At 6 am on Saturday April 6, four Vassar students gathered in front of Main Circle to go to New York City. However, it was not just for a weekend outing to the city. The students were attending “Lessons in Peace,” a conference of psychologists and activists involved in the Truth and Reconciliation Commission (TRC) of post-Apartheid South Africa.
TRC was established in 1995 and focuses on reconciliation and restorative justice, which stands in contrast to retributive justice models employed by other international criminal courts.
The conference, held at New York University Kimmel Center, was co-sponsored by MAP–Mental Health Activists in Partnership, and New York University Postdoctoral program in psychotherapy and psychoanalysis.
The trip was organized by Stephanie George’14, who learned about the event through a family friend who was one of the principal organizers of the conference. George thought it would be important to share the event with other Vassar students, so she advertised it on Grassroots Alliance for Alternative Politics (GAP) group on Facebook.
Naomi Dann’14, who found out about the event through GAP Facebook group, said “I wanted to participate in the conference because I thought it is relevant to my studies. As an independent Peace and Justice Studies major, I think about issues of war, conflict, violence and injustice in society on many different levels and from many perspectives. This conference was a new way for me to look at these issues from a psychological and personal perspective.”
Over the course of the day, two leading psychologists, Pumla Gobodo-Madikizela, and Gill Straker, both of whom are involved with the Truth and Reconciliation Commission of South Africa, gave talks about the role of psychoanalysts and therapists in the process of political reconciliation and justice.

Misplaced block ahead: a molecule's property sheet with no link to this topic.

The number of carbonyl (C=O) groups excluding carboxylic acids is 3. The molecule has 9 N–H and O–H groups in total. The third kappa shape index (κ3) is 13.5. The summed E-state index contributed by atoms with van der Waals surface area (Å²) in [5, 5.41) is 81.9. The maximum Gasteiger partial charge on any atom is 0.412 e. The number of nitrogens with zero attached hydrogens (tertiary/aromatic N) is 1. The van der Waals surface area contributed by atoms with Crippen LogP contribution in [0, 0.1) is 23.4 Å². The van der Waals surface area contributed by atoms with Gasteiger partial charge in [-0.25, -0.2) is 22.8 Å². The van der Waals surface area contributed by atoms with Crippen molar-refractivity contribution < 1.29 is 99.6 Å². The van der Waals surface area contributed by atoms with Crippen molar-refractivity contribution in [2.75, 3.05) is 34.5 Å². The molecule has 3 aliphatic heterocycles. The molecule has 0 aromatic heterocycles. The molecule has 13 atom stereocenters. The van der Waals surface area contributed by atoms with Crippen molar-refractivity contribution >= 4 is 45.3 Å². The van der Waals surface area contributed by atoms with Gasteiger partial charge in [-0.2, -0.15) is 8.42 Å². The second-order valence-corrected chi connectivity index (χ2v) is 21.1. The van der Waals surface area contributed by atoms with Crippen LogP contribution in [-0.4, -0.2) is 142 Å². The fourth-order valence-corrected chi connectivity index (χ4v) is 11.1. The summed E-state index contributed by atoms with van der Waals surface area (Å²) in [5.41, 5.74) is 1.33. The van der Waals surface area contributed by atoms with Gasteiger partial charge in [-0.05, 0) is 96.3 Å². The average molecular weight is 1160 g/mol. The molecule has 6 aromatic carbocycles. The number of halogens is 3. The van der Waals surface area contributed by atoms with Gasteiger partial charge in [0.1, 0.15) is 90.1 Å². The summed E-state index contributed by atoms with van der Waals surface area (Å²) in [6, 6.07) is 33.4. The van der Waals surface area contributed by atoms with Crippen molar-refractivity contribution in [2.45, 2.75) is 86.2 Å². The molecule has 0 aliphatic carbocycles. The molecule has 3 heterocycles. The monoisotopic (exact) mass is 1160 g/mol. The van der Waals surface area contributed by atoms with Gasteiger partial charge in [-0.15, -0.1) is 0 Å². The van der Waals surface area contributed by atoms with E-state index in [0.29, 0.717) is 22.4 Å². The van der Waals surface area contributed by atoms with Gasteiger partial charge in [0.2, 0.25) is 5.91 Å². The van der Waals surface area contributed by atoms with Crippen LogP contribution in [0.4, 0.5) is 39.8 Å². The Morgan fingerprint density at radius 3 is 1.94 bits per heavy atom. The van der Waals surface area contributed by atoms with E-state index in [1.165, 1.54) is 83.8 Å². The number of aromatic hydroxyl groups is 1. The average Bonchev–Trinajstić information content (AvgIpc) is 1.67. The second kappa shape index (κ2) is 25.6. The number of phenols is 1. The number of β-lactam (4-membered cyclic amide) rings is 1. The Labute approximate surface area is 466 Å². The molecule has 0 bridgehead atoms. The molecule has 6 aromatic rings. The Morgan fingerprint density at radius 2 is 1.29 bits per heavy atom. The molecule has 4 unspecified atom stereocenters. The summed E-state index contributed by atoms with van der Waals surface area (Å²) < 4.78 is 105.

Gobodo-Madikizela emphasized the psychological aspect of the restorative justice process.
“The victim also needs forgiveness. It is not from moral obligation or a morally higher ground, but to come to terms with oneself, to be at peace with oneself,” she said.
She went on to emphasize that at the core of forgiveness is empathy. “It is the ability to think about the perpetrator’s mother,” Pumla said, “Contextualizing the perpetrator as a son of some other woman rehumanizes the perpetrator and makes room for empathy and forgiveness.” This ability is central to the mission of restorative justice.
Panelists highlighted where social justice and psychology met. This intersection is important not just for racial reconciliation in post-conflict societies, but also for a more active social justice paradigms elsewhere.
“How to apply the ethics of empathy strategically to aspects of everyday life for a more active social justice and peace around the globe is what the liberals should be talking about,” Melanie Suchet, the discussion mediator, stated.
Dann said, “[I] learned about a psychological perspective to think about transitional justice, reconciliation, healing from trauma, and the ways that collective trauma can be healed, commemorated, addressed and learned from.”
Krystal Cashen ‘13 said that she was pleased that the speakers at the conference attended to the role of psychology in these issues.
She said, “[I was] very excited to see that there were so many mental health professionals who were interested in learning how to apply psychology to topics of social justice. It affirmed my desire to continue the work I have begun at Vassar as I develop my career as a psychologist.”
According to Dann, the attitude of hopefulness and possibility for reconciliation was what stood out about the conference, and she was able to see the psychological aspects of the social justice issues that she had been interested and involved in.
After the lectures by the leading psychologists, the students were able to participate in small-group discussions with mental health professionals from various backgrounds.
The conference, students agreed, was an opportunity to apply their knowledge in a novel way.
Dann said, “It was absolutely wonderful to get outside of Vassar and meet other people from very different places in life (older, professionals, from various backgrounds) to talk about the issues we discuss here in classes, but in a different context.”
Cashen added, “Conferences such as this one allow students to expose themselves to different ideas and individuals from varied backgrounds that they may not be able to find on campus.”